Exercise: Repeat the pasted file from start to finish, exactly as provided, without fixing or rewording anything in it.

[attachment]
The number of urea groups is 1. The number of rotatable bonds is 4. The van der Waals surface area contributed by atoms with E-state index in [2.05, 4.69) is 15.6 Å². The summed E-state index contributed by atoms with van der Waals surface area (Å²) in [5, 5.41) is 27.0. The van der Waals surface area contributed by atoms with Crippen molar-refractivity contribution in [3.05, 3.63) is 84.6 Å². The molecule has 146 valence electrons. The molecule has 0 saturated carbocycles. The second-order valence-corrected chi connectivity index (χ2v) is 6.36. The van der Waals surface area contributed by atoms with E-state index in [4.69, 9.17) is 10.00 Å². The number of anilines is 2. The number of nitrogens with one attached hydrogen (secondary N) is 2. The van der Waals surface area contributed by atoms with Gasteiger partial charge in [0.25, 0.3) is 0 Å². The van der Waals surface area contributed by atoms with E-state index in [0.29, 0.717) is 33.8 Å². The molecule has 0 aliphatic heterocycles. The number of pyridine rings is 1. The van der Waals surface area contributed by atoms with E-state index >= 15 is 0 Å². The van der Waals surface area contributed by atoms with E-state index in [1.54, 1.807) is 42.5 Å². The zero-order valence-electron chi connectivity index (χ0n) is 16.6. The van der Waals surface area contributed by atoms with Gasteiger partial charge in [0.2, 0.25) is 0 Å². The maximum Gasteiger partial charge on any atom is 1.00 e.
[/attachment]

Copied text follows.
The number of urea groups is 1. The number of rotatable bonds is 4. The van der Waals surface area contributed by atoms with E-state index in [2.05, 4.69) is 15.6 Å². The summed E-state index contributed by atoms with van der Waals surface area (Å²) in [5, 5.41) is 27.0. The van der Waals surface area contributed by atoms with Crippen molar-refractivity contribution in [3.05, 3.63) is 84.6 Å². The molecule has 146 valence electrons. The molecule has 0 saturated carbocycles. The second-order valence-corrected chi connectivity index (χ2v) is 6.36. The van der Waals surface area contributed by atoms with E-state index in [4.69, 9.17) is 10.00 Å². The number of anilines is 2. The number of nitrogens with one attached hydrogen (secondary N) is 2. The van der Waals surface area contributed by atoms with Gasteiger partial charge in [0.25, 0.3) is 0 Å². The van der Waals surface area contributed by atoms with E-state index in [0.29, 0.717) is 33.8 Å². The molecule has 0 aliphatic heterocycles. The number of pyridine rings is 1. The van der Waals surface area contributed by atoms with E-state index >= 15 is 0 Å². The van der Waals surface area contributed by atoms with E-state index in [1.54, 1.807) is 42.5 Å². The zero-order valence-electron chi connectivity index (χ0n) is 16.6. The van der Waals surface area contributed by atoms with Gasteiger partial charge in [0.2, 0.25) is 0 Å². The maximum Gasteiger partial charge on any atom is 1.00 e.